“Detainees are stripped of any human dignity, suffer ill treatment and lack access to medical care,” says Dr Sibylle Sang, a medical advisor for Médecins Sans Frontières. “Every day we see how much unnecessary harm is being caused by detaining people in these conditions but there is only so much we can do to ease the suffering.”
Medical teams treat more than a thousand detainees every month for respiratory tract infections, acute watery diarrhoea, infestations of scabies and lice, and urinary tract infections. These diseases are directly caused or aggravated by detention conditions. Many detention centres are dangerously overcrowded with the amount of space per detainee so limited that people are unable to stretch out at night and there is little natural light or ventilation. Food shortages have led to adults suffering from acute malnutrition, with some patients needing urgent hospitalisation.
With no rule of law in Libya, the detention system is harmful and exploitative. There is a disturbing lack of oversight and regulation. Basic legal and procedural safeguards to prevent torture and ill-treatment are not respected. With no formal registration or proper record-keeping in place, once people are inside a detention centre there is no way to track what happens to them. This makes close monitoring and follow-up of patients extremely difficult. From one day to the next, people can be transferred between different detention centres or moved to undisclosed locations. Some patients simply disappear without a trace. The medical care Médecins Sans Frontières is able to provide in these circumstances is extremely limited.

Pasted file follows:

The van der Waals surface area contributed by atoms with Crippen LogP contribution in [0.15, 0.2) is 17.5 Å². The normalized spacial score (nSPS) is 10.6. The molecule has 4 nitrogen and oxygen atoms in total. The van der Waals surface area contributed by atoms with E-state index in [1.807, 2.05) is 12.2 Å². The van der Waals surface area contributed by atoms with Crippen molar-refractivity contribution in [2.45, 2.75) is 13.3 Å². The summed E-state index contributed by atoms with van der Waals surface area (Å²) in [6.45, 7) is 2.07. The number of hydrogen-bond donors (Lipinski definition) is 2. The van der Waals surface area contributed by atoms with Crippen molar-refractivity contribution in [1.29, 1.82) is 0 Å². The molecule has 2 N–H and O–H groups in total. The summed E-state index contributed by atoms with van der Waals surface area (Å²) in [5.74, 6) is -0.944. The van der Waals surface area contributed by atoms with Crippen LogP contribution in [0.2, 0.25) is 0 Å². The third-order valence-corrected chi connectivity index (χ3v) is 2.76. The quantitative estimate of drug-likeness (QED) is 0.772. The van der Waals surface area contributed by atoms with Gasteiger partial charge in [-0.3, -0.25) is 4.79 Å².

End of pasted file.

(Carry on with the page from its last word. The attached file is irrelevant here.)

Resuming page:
Access to the detention centres is restricted when clashes take place between heavily armed militias in Tripoli. In addition, the management of the detention centres can change overnight and access to patients held inside has to be renegotiated. There are other detention centres that remain inaccessible for Médecins Sans Frontières due to ongoing violence and insecurity.
Increased funding alone is not the solution to alleviating the suffering of refugees and migrants being held in detention centres. A narrow focus on improving conditions of detention, while turning a blind eye to the complex reality of the current situation in Libya risks legitimising and perpetuating a system in which people are detained arbitrarily, without recourse to the law, and are exposed to harm and exploitation.
MSF calls for an end to the arbitrary detention of refugees, asylum-seekers and migrants in Libya
See more in the photo report released today: “Human Suffering: Inside Libya’s migrant detention centres”
MSF IN LIBYA
For the past year, Médecins Sans Frontières has been providing lifesaving and primary healthcare to refugees, asylum-seekers and migrants detained in Tripoli. If security conditions allow and if it is considered safe to do so, medical teams visit seven different detention centres nominally under the control of the Ministry of Interior on a weekly basis. Since activities started in June 2016, teams have visited a total of 16 detention centres. There are other detention centres that remain inaccessible for MSF teams due to ongoing violence and insecurity.
In Misrata, MSF is providing healthcare to refugees and migrants in held in four detention centres. Each month medical teams provide about 100 medical consultations and make around a dozen referrals of detainees in need of further medical assistance to secondary and tertiary healthcare facilities. MSF recently opened mobile clinics in Misrata and further south to provide medical and humanitarian assistance to migrants and refugees outside official detention centres.
MSF has worked in Libya since 2011 to support the health system, which has been impacted by the renewed war and the ensuing economic recession. To help public health structures which struggle with shortages of medicines and staff, MSF continues to respond with donations and other support. Responding to the needs of communities affected by the conflict, MSF is also providing paediatric, gynaecological and obstetric care, as well as mental health services, in Benghazi